@MicheleBachmannWhy isnt there a puff piece? Maybe its because he plays for the NBA and no one gives a shit about the NBA! Plus he is 20 yrs old, sucks ass at playing defense (Which is why he should fit well in the NBA cuz no one plays defense anyway) and he has a reputation of being a goon. Matt Cooke does too and doesnt apologize for it.. And quit with all the "white sports writer" crap  Race has nothing to do with this, but thanks for being a douche bag and trying to make it about race....typical. Did anyone mention his name is Shabazz!!!....poor kid.

MicheleBachmann topcommenter

@Ohplease  Shabazz isn't a goon.  His rep has been trashed by white sportswriters who are hellbent at painting young black kids as bad guys while making excuses for violent scum like Matt Cooke.  This whole piece is a puff piece designed to make Matt Cooke look good.  Oh his poor wife.  Oh he's a Christian.   He's a criminal.   His hits are dirty and intend to injury.  The Wild should be called out for having him on the team.  He hurts the NHL.   Injurying Erik Kaarlson last year hurt the league.   

Finally you are such a fucking idiot.  The NHL is falling behind soccer.  Everyone knows who Lebron James is.  No one knows who Sidney Crosby is except for Canadians and dumb fools like you who make excuses for scum like Matt Cooke.   Once again you are nothing but a stupid fucking idiot who knows nothing about the NBA or the NHL.  Goons like Matt Cooke are a dime a dozen.  Instead of paying him so much the Wild could have signed a goon for the league minimum.   The money spent on Cooke should have been used to upgrade at goalie.  They sent Zucker down idiot, they didn't need a crappy goon forward like Cooke.   Now they will have a weak goalie who isn't good enough to get the Wild past all the tough teams they face in their new division.  They will miss the playoffs so enjoy that idiot.  Hope watching Matt Cooke cheapshot someone is worth that.   


@MicheleBachmann Wow. Trashing someone who you think is violent by using incendiary, violent rhetoric. Is that supposed to be ironic? I take several issues with your statements. I will respond to each: 

- Hockey is a contact sport, where fist fights are not only allowed (with the penalty being a measly 5:00 minor that doesn't affect the team whatsoever), they are encouraged. Basketball is not a contact sport and it highly discourages players from engaging in fisticuffs. The nature of the NHL requires teams to acquire "goons" and intimidating players in order to compete. A team full of nimble fast skaters isn't going to get you very far in the NHL.

- Sure, Cooke has made some questionable in-game decisions, but he hasn't been banned from the league, nor should he be. Why should the Wild be "called out" for acquiring him? He is an eligible skater. 

-  This is Minnesota. The State of Hockey. Not the State of Basketball. We have the fucking Timberwolves to represent us in the NBA. Last I checked, they suck. A lot. Hence: nobody (at least in MN) gives a shit about the NBA. And apparently YOU know who Sidney Crosby is, so does that make you a dumb fool? Or a Canadian? 

-  As the article points out, Cooke is more than just a goon, he plays a multi-faceted game and is valuable in more ways than one (i.e. fluke or not, he tallied the first Wild goal of the season last night). Derek Boogaard (RIP) was a goon in the true sense. He was pretty much worthless on the ice aside from his ability to intimidate (and his ability to beat the shit out of people). And he was also one of the nicest, hardworking and well-loved hockey players off of the ice. Boogaard was often cheered and lauded for his brutal efforts, even earning himself the nickname "The Boogeyman." Remember, this is a job for these players. A job that Cooke does well. And a job that Shabazz has very little respect for at this point and appears to not take very seriously.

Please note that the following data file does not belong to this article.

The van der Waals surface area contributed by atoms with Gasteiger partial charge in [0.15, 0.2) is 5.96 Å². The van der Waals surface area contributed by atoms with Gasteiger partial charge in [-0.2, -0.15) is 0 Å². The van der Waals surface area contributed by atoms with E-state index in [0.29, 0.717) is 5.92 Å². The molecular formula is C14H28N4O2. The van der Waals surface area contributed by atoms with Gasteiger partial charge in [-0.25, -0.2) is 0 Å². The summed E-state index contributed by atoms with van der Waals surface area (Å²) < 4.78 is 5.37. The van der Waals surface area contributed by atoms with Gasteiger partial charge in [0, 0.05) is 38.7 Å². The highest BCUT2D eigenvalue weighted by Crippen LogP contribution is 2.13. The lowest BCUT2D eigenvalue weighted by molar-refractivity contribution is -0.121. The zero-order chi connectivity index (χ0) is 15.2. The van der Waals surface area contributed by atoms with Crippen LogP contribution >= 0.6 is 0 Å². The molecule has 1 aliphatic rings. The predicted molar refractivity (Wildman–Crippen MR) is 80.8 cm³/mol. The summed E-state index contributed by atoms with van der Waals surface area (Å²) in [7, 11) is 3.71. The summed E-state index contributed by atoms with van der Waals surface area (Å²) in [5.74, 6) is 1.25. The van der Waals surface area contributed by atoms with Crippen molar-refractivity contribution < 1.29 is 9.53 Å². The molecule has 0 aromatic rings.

- The last point I will attempt to make sense of is your notion that there is some sort of conspiracy against black athletes by white sports writers. I assure you, there isn't. The difference between Shabazz and Cooke is that Shabazz has issues OFF the court, as well as on it. Cooke is an experienced professional, with a loving family, out there doing his job WELL. Shabazz is a rookie kid who shows disrespect for the system, disregard for authority and had to lie about his age so he could play at a lower level. In your mind, sports writers look at that and say, "YES! Another great opportunity to smear a young black kids career by painting him in a bad light." No, that's not how it works. Shabazz did that to himself. Furthermore, why would Minnesotan sports writers attempt to purposefully and dishonestly smear the image of a top prospect who represents their home team? Answer: they wouldn't, you paranoid fuckwad. 

The end. 


@MicheleBachmann @Ohplease

I hesitate to respond because you obviously have issues with anger, paranoia, racism, and narcissism. But I can't help myself. You are out of your mind if you are seriously implying that every white sports writer wants to paint black athletes as criminals. Is there some kind of conspiracy? If so, do they have meetings? According to your logic the white sports writers must think the strongly disliked Johnny Manziel is actually black and media darling RG3 white. Last time I checked many, if not most, of the most celebrated athletes in the US are black and almost none of them are ever called criminals. Exaggerating to make a point does not strengthen your argument. In stead, it does the opposite. It hurts your credibility. And taking a few isolated examples while ignoring the majority makes you look ignorant. Good luck with your emotional problems.